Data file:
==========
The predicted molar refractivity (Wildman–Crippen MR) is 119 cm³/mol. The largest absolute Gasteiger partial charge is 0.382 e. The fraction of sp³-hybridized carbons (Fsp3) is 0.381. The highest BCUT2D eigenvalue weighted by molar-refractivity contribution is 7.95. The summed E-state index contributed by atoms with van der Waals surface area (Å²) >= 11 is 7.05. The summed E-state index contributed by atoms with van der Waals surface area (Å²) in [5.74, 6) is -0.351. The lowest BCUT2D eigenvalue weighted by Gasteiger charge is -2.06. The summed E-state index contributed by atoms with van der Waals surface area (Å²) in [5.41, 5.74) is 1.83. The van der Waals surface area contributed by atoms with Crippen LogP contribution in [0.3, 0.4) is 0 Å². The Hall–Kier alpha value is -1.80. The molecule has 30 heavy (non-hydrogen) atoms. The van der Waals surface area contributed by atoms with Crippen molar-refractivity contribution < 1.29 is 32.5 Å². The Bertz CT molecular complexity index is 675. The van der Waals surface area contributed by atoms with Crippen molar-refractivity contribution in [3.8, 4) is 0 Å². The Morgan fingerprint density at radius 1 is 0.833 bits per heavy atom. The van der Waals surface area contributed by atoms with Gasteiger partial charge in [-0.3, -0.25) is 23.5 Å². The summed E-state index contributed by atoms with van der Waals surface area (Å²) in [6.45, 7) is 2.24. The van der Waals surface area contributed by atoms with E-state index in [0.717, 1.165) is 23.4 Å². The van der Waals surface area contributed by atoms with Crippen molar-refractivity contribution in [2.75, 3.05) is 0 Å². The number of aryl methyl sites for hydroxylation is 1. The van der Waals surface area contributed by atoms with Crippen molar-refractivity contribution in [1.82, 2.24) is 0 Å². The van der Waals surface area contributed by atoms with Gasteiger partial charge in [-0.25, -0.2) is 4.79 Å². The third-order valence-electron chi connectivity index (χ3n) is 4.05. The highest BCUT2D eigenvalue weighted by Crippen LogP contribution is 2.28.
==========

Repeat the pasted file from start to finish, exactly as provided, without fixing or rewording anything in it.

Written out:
The predicted molar refractivity (Wildman–Crippen MR) is 119 cm³/mol. The largest absolute Gasteiger partial charge is 0.382 e. The fraction of sp³-hybridized carbons (Fsp3) is 0.381. The highest BCUT2D eigenvalue weighted by molar-refractivity contribution is 7.95. The summed E-state index contributed by atoms with van der Waals surface area (Å²) >= 11 is 7.05. The summed E-state index contributed by atoms with van der Waals surface area (Å²) in [5.74, 6) is -0.351. The lowest BCUT2D eigenvalue weighted by Gasteiger charge is -2.06. The summed E-state index contributed by atoms with van der Waals surface area (Å²) in [5.41, 5.74) is 1.83. The van der Waals surface area contributed by atoms with Crippen LogP contribution in [0.3, 0.4) is 0 Å². The Hall–Kier alpha value is -1.80. The molecule has 30 heavy (non-hydrogen) atoms. The van der Waals surface area contributed by atoms with Crippen molar-refractivity contribution < 1.29 is 32.5 Å². The Bertz CT molecular complexity index is 675. The van der Waals surface area contributed by atoms with Crippen molar-refractivity contribution in [3.8, 4) is 0 Å². The Morgan fingerprint density at radius 1 is 0.833 bits per heavy atom. The van der Waals surface area contributed by atoms with Gasteiger partial charge in [-0.3, -0.25) is 23.5 Å². The summed E-state index contributed by atoms with van der Waals surface area (Å²) in [6.45, 7) is 2.24. The van der Waals surface area contributed by atoms with E-state index in [0.717, 1.165) is 23.4 Å². The van der Waals surface area contributed by atoms with Crippen molar-refractivity contribution in [2.75, 3.05) is 0 Å². The number of aryl methyl sites for hydroxylation is 1. The van der Waals surface area contributed by atoms with Crippen molar-refractivity contribution in [1.82, 2.24) is 0 Å². The van der Waals surface area contributed by atoms with Gasteiger partial charge in [-0.25, -0.2) is 4.79 Å². The third-order valence-electron chi connectivity index (χ3n) is 4.05. The highest BCUT2D eigenvalue weighted by Crippen LogP contribution is 2.28.